Quote Originally Posted by BazzaS View Post
Yes. (For both vitamin D, and iron).

For the initial “working out is there a problem”, Vitamin D levels would have had to be specifically requested (it isn’t a “routine test”), while iron deficiency would be hinted at by a particular type of anaemia.

That anaemia would be detectable on a routine ‘full blood count’ (which would show a “microcytic anaemia”, which they would then look further into, iron deficiency being the most common cause of one subset of microcytic anaemia).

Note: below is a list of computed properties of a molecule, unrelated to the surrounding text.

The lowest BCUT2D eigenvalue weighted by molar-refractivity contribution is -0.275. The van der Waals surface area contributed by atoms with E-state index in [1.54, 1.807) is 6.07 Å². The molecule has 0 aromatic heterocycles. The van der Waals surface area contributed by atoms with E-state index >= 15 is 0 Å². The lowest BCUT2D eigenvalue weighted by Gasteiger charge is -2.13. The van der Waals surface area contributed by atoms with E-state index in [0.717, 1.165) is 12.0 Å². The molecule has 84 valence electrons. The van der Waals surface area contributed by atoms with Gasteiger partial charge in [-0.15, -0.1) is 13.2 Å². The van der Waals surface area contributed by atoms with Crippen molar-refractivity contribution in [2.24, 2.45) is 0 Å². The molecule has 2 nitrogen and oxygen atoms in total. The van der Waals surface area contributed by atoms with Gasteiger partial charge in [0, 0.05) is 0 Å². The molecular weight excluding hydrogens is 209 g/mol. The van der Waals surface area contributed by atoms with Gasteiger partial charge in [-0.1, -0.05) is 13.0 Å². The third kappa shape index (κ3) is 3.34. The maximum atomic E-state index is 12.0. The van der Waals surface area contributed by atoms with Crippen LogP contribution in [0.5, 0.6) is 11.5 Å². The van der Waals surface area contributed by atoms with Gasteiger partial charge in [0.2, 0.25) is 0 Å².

They wouldn’t actually monitor “iron levels” (by measuring the amount of iron) though, using a surrogate marker (ferritin) instead.
This is a Pulse article on Vit D from 2013.